Reigning Olympic heptathlon champion Nafissatou Thiam won her second European Indoor gold medal in the pentathlon setting a world seasonal best of 4904 points. Thiam broke the previous Belgian indoor record held by Tia Hellebaut with 4877 points.
Vidts complete the Belgian double setting a PB with 4791 points. Krizsan claimed the bronze medal with her lifetime best of 4664 ahead of Austria’s Ivona Dadic (4587 points). British 20-year-old Holly Mills finished fifth with 4517 at the age of 20 in her first senior appearance in the British team
In her previous appearances at this event, Thiam triumphed in Belgrade with 4870 points after setting a championships record in the high jump with 1.96m and finished second to Katarina Johnson Thompson in Prague 2015.
Thiam led the pentathlon competition after three events with 3024 points. The Belgian combined events star built up a 157 points lead over her compatriot Noor Vidts (2867 points).
Thiam got off to a good start with a win in her 60 metres hurdles heat in a seasonal best of 8.31 ahead of Austria’s Ivona Dadic (8.38). Twenty-year-old heptathlete Holly Mills won the other heat setting the fastest time with 8.22 beating Annik Kalin by 0.01. Xenia Krizsan from Hungary and world seasonal leader Noor Vidts clocked their personal best with 8.27. Kalin did not continue the competition due to injury.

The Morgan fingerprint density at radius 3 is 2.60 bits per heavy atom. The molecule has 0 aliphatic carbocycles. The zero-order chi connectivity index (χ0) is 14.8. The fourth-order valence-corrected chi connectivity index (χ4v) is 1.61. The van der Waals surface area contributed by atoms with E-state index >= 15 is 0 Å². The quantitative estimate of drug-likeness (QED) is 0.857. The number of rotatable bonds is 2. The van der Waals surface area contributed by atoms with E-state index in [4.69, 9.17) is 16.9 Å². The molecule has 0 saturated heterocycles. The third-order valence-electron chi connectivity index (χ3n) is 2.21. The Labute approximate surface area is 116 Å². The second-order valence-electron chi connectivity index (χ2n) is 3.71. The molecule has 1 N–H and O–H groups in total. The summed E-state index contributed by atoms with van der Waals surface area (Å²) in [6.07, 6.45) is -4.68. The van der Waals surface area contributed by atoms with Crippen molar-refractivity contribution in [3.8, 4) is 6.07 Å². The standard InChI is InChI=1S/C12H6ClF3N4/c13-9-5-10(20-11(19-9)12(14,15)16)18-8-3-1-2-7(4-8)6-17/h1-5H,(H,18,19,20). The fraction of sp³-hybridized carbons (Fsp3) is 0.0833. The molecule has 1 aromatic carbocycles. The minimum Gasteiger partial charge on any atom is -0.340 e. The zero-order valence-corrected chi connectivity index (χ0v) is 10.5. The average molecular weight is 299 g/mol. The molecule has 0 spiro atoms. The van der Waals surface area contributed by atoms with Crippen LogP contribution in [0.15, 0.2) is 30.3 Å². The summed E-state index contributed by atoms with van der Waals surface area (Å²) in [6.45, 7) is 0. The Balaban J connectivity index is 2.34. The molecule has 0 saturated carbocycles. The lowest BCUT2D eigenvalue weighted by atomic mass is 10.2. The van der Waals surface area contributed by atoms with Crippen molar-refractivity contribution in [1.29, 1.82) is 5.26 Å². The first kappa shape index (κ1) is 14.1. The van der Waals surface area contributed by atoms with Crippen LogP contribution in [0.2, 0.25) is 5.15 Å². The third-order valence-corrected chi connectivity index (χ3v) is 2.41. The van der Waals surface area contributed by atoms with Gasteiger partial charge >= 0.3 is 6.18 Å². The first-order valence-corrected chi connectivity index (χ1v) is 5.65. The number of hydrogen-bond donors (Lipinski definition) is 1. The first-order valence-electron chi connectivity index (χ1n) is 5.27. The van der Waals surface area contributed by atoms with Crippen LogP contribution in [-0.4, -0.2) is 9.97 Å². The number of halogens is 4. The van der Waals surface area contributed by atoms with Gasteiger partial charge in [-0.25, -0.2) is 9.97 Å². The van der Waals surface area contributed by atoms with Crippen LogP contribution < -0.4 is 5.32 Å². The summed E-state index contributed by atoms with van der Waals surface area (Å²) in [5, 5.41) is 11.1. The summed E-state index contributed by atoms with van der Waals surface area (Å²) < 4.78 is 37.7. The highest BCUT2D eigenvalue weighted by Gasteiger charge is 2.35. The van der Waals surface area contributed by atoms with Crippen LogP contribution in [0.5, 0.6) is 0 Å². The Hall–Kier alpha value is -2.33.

Mills, who won the European Under 18 gold medal in the long jump, took the lead in the overall standing with 1079 points after one event, while Thiam was back in fifth place with 1059.
Thiam cleared 1.86m and 1.89m in her favourite high jump event before failing three attempts at 1.92m. The Belgian star moved into the lead with 2152 points and strengthened her first place in the overall standing by winning the shot put with 15.16m ahead of Krizsan, who improved her personal best with 14.48m to take the third place in the overall standing with 2835 ahead of 2014 world indoor champion Nadine Broersen from the Netherlands.
Thiam won her third event in the long jump with 6.60m in her second attempt heading into the final event with a comfortable lead. The Namur-born star set her indoor PB with 2:18.80 in the 800 metres to seal the title.
Vidts finished second in both the long jump with 6.47m and the 800m in her lifetime best of 2:12.59. Kriszan won the 800 metres in 2.12.49 to clinch the bronze medal with 4644 ahead of Ivona Dadic.
Nafissatou Thiam: “It was a last-minute decision to compete here. I did not specifically prepare for the European Indoor Championships. I really felt this in the high jump I have not done much technical work yet. Last year was weird with no goal to aim for but now the Olympic Games seem very real. I am also happy with Noor Vidts. She deserves it and improved her PB. It is good for combined events in Belgium to have two girls on the podium ”.